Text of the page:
Future Reflections Spring 1992, Vol. 11 No. 2
EDUCATION OF BLIND CHILDREN SPOTLIGHT ON IDAHO
by Ramona Walhof
[picture] Ramona Walhof and baby Jessica (both are blind) get aquainted at an NFB Idaho Western Chapter Christmas party
Editors' Note: The following article is reprinted from the Fall, 1991, Gem State Milestones, the newsletter of the NFB of Idaho.Ramona Walhof is president of the NFB of Idaho, and a member of the national board.
Education of blind children underwent a major shift in the 1960's. There was a change from educating blind children in state residential schools to enrolling them in local public schools so they could live at home with their families. This phenomenon hit federal law in the mid 1970's with the passage of 94-142. This law provides that local school districts are responsible for the education of all children in the district, including the blind. By 1992 school districts will also be required to provide educational services to disabled preschool children, so that the children will be better equipped to enter kindergarten at age five.
This responsibility has been frightening to some educators and some school administrators, but most are genuinely trying to do what is best for the children, in spite of limited funding and personnel.
In 1974 or 75, the State of Idaho funded ten positions for itinerant teachers of blind children to be supervised by the Idaho School for the Deaf and Blind. Six of these teachers work with school age children (5-21), and four work with preschool children. They are based in Idaho Falls, Pocatello, Gooding, Meridian, Moscow, and Coeur d'Alene.
The time has come to consider whether or not changes are needed. Members of the National Federation of the Blind of Idaho are receiving an increasing number of requests for advice and help with the education of blind children. If changes are decided upon, it does not mean that anyone or any institution is bad. Even when people are doing their best, it is possible that needs are not being met. Greater expectations and/or a change in approach may require adjustments.
Itinerant teachers of blind children work with anywhere from 20 to 40 children enrolled in as many different schools. These schools may be spread over an area requiring an hour or two of travel from one to the next. Young blind children need Braille instruction and cane travel instruction daily. These are specialized skills. Most certified teachers of blind children are not prepared to teach both Braille and cane travel. Only two school districts in the State (Coeur d'Alene and Boise) hire teachers who can meet these needs.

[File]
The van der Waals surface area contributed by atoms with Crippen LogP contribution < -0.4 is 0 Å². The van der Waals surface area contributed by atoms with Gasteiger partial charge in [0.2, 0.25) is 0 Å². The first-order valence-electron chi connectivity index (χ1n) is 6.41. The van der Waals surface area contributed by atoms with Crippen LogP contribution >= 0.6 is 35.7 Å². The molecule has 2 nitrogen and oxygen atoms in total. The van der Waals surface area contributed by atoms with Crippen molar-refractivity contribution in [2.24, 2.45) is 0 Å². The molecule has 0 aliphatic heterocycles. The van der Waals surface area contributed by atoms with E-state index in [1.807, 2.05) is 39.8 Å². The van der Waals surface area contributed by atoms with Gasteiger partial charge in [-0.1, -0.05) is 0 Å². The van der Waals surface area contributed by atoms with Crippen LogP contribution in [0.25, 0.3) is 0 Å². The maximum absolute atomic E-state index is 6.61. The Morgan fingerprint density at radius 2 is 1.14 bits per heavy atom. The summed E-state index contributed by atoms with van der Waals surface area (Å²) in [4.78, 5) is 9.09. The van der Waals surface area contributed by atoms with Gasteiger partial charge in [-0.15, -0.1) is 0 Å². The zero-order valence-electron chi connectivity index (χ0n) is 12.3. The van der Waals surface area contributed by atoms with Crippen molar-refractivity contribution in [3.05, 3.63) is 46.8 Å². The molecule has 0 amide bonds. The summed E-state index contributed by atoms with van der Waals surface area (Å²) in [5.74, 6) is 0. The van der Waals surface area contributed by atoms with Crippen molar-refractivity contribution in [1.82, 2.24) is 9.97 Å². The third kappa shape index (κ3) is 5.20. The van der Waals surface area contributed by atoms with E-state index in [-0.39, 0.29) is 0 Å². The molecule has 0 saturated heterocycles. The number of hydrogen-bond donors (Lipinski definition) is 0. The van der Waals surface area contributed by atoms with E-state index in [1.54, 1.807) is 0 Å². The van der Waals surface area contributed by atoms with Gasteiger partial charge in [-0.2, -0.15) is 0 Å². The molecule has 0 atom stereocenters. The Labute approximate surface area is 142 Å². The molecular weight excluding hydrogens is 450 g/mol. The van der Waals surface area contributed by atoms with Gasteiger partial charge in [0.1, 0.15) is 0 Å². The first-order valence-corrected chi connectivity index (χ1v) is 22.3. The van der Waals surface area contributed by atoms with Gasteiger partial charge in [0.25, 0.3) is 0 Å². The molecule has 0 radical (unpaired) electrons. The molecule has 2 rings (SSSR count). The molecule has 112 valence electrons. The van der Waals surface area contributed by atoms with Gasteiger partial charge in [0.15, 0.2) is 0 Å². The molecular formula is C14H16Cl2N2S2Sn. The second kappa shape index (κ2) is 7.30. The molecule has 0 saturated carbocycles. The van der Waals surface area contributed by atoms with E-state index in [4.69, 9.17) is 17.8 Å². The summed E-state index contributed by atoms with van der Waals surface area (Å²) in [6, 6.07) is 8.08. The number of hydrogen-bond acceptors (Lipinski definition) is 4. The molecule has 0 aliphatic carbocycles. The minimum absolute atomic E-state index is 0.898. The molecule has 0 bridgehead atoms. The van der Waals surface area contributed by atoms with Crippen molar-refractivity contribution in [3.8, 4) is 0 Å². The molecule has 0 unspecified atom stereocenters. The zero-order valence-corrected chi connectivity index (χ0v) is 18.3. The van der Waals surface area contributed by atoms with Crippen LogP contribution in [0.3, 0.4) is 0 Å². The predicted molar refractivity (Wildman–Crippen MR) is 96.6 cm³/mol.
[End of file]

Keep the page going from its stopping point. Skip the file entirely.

In Boise this year there are three blind children who need individual Braille instruction in early elementary school. Classroom aids are being taught a limited amount of Braille in order to reinforce the Braille instruction of the special teacher. The special teacher must provide some instruction to a number of other children besides these three, and he cannot meet with each of them every day. The itinerant teachers may see young children as seldom as once a week. Often no one in the local school districts is equipped to work with a blind child. If a classroom aid is hired, training for that person may not be readily available.
Last spring I received a call from the mother of a two-year old. The mother had been informed that, when her child started to school the itinerant teacher would probably meet with the child once a week. This mother was horrified. How can any child learn to read and write with one lesson a week?
Another mother called me to say that her blind four year old was learning Braille letters and was motivated to keep right on going. This mother felt unable to help her child continue to learn Braille. She also questioned whether the school could provide adequate instruction in Braille for the child in kindergarten and first grade. The school shared these concerns.
I received another call regarding a child who was assigned a teacher's aid during the first few years of school. (When an aid is assigned to a classroom where a blind child is enrolled, this person should assist the teacher with the entire class and not be assigned primarily or exclusively to work with a blind child.) The child in question had become a discipline problem and felt it was his right to have an adult assigned to him. This attitude and dependence must be undone. Classroom teachers need to learn how to work with a blind child in their classroom, and a classroom aid can be important however, blind children, like other children, learn to take advantage of situations when given the opportunity.
Federal law 94-142 provides that parents must meet with school representatives in an Individualized Education Plan (IEP) conference yearly to plan special support and education for a blind child. However, many parents and many schools do not know what is reasonable to expect from a blind child or from the school. Furthermore, many parents and many schools have very little information about how to get what is needed.
In Idaho the School for the Deaf and Blind is supervised by the Board of Education. Public schools are not. The Department of Public Instruction has more questions than answers about how these schools relate to one another. Public schools often do not know what is reasonable to expect from the itinerant teachers. The most convenient thing for them would be to let the itinerant teachers provide all the special instruction needed by a blind child. This is impossible, as shown above.